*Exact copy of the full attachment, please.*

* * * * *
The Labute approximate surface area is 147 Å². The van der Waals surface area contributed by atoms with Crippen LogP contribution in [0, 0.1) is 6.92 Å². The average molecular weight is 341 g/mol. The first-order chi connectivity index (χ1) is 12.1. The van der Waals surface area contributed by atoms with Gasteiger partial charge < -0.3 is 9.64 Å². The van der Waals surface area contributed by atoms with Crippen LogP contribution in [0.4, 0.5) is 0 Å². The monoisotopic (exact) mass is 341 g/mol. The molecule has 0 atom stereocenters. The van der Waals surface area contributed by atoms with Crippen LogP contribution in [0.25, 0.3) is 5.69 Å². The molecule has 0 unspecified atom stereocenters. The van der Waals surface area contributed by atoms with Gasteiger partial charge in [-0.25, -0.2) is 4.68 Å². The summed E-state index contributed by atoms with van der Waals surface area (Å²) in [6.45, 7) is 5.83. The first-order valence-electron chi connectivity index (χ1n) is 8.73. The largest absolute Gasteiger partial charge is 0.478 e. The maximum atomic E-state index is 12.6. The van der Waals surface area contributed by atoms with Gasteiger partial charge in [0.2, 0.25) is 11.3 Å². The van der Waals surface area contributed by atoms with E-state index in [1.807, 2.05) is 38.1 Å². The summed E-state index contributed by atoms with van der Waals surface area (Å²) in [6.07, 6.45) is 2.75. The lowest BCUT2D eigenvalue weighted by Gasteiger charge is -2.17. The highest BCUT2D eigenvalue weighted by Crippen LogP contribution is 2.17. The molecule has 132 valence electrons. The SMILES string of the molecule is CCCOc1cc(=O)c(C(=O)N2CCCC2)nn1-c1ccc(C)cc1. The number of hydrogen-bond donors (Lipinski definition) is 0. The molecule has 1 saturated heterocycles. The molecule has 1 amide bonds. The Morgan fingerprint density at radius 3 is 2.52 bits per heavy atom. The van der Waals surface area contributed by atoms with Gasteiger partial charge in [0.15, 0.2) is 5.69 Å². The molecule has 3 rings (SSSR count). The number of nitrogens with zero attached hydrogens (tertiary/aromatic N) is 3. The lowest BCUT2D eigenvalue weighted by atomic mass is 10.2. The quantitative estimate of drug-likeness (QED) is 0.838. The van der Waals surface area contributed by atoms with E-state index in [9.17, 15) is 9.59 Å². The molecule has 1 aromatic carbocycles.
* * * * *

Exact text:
The Labute approximate surface area is 147 Å². The van der Waals surface area contributed by atoms with Crippen LogP contribution in [0, 0.1) is 6.92 Å². The average molecular weight is 341 g/mol. The first-order chi connectivity index (χ1) is 12.1. The van der Waals surface area contributed by atoms with Gasteiger partial charge < -0.3 is 9.64 Å². The van der Waals surface area contributed by atoms with Crippen LogP contribution in [0.4, 0.5) is 0 Å². The monoisotopic (exact) mass is 341 g/mol. The molecule has 0 atom stereocenters. The van der Waals surface area contributed by atoms with Crippen LogP contribution in [0.25, 0.3) is 5.69 Å². The molecule has 0 unspecified atom stereocenters. The van der Waals surface area contributed by atoms with Gasteiger partial charge in [-0.25, -0.2) is 4.68 Å². The summed E-state index contributed by atoms with van der Waals surface area (Å²) in [6.45, 7) is 5.83. The first-order valence-electron chi connectivity index (χ1n) is 8.73. The largest absolute Gasteiger partial charge is 0.478 e. The maximum atomic E-state index is 12.6. The van der Waals surface area contributed by atoms with Gasteiger partial charge in [0.2, 0.25) is 11.3 Å². The van der Waals surface area contributed by atoms with E-state index in [1.807, 2.05) is 38.1 Å². The summed E-state index contributed by atoms with van der Waals surface area (Å²) in [6.07, 6.45) is 2.75. The lowest BCUT2D eigenvalue weighted by Gasteiger charge is -2.17. The highest BCUT2D eigenvalue weighted by Crippen LogP contribution is 2.17. The molecule has 132 valence electrons. The SMILES string of the molecule is CCCOc1cc(=O)c(C(=O)N2CCCC2)nn1-c1ccc(C)cc1. The number of hydrogen-bond donors (Lipinski definition) is 0. The molecule has 1 saturated heterocycles. The molecule has 1 amide bonds. The Morgan fingerprint density at radius 3 is 2.52 bits per heavy atom. The van der Waals surface area contributed by atoms with Gasteiger partial charge in [0.15, 0.2) is 5.69 Å². The molecule has 3 rings (SSSR count). The number of nitrogens with zero attached hydrogens (tertiary/aromatic N) is 3. The lowest BCUT2D eigenvalue weighted by atomic mass is 10.2. The quantitative estimate of drug-likeness (QED) is 0.838. The van der Waals surface area contributed by atoms with E-state index in [9.17, 15) is 9.59 Å². The molecule has 1 aromatic carbocycles.